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10 - Science in the Mountains Lecture Series
7pm: Charting the Last Great Global Warming: Ice Age Lessons for a Warming World:
Dr. Aaron Putnam, Assistant Professor, University of Maine
About 18,000 years ago, the last ice age came to a stunning end in a signature event called the "last glacial termination". But what caused this abrupt, great global warming event is still not entirely understood. Join University of Maine Assistant Professor Dr. Aaron Putnam to learn about what our most recent glacial period, the largest natural climate variation registered during the timeframe of humans, might teach us about warming world today.
19 - Science in the Mountains Lecture Series
7pm: Climate Trends from Mount Washington, New Hampshire:
Georgia Murray, Staff Scientist, Appalachian Mountain Club
Long-term climate records in mountains are limited with the Mount Washington Observatory's own dataset providing one of the most robust resources in the Northeast. An updated analysis of climate trends from the Mount Washington Summit and nearby Pinkham Notch has been published led by long-term partner the Appalachian Mountain Club (AMC). Join AMC's Staff Scientist Georgia Murray to review the most recent temperature and snow trends as well as other climate indicators from the Northeast's highest peak. The Community Snow Observations project, that engages winter hikers in snow depth monitoring, will also be presented as an approach to improving snowpack estimates in mountain environments.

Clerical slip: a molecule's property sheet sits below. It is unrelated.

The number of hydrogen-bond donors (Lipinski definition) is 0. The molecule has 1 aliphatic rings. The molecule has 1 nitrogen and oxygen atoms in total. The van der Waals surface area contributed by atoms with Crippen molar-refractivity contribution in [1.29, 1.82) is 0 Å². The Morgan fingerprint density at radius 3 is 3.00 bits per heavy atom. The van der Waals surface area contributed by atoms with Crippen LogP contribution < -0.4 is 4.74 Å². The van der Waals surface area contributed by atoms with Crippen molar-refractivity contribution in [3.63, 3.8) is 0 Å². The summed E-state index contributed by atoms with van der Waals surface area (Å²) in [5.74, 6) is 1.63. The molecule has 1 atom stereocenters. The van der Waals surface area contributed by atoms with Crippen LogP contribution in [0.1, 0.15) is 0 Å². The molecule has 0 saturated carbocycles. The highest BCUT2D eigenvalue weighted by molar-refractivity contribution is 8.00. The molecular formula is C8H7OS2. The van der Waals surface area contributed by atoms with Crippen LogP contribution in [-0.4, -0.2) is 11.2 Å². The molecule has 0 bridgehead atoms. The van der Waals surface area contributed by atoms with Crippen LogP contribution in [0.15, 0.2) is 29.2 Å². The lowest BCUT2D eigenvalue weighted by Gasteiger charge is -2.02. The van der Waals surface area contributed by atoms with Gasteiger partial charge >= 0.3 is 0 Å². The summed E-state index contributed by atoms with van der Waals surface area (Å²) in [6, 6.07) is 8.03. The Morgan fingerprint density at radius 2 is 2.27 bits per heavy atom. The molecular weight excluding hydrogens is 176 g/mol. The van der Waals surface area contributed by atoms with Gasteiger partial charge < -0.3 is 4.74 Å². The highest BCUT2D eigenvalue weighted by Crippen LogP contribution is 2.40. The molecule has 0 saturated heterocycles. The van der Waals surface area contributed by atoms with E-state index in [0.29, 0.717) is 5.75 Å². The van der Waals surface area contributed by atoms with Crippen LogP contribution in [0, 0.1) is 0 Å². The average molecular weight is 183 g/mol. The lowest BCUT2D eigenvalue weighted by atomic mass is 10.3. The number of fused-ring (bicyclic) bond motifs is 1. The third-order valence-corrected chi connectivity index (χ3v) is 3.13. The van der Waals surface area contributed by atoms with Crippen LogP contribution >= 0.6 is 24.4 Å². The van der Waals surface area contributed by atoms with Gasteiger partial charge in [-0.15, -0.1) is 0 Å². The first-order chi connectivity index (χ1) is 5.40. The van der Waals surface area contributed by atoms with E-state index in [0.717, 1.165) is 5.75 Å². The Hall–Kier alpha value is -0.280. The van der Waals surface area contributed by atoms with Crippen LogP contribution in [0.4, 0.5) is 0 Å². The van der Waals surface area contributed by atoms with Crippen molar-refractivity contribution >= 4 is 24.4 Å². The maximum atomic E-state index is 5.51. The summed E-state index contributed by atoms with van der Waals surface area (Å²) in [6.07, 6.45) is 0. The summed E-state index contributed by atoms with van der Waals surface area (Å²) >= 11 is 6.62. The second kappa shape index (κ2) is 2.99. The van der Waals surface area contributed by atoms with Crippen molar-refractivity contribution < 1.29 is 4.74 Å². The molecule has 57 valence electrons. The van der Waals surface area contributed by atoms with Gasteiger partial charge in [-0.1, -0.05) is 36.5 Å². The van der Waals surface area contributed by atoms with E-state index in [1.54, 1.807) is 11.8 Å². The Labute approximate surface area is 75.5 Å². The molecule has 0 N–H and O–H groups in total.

16 - Science in the Mountains Lecture Series
7pm: Rare Butterfly Research in the White Mountains:
The Presidential Range of New Hampshire has some of the harshest weather in the world, but can you believe that there are two unique butterflies that live their entire lives in the alpine zone of these mountains! Although the range of these species is protected by the White Mountain National Forest, they are vulnerable to threats such as off-trail recreation and climate change. Join biologist Heidi Holman from New Hampshire Fish & Game to learn about the research being done to determine the population status of the White Mountain Arctic and White Mountain Fritillary, two unique gems living at the top of New England.
October - May
Home of the World's Worst Weather - Virtual Classroom
Connect Live via Zoom - Tuesdays, 11:15 am (EST)
Weekly - October 2021 - May 2022
Presented by Mount Washington Observatory Weather Observers
Join each Tuesday to view varying programs focused on a particular topic in weather and climate such as air masses or fronts, or how extreme winds are measured. MWO's summit scientists will take roughly 20 minutes to share their knowledge in addition to the latest conditions and forecast from high above tree line, followed by a Q&A session.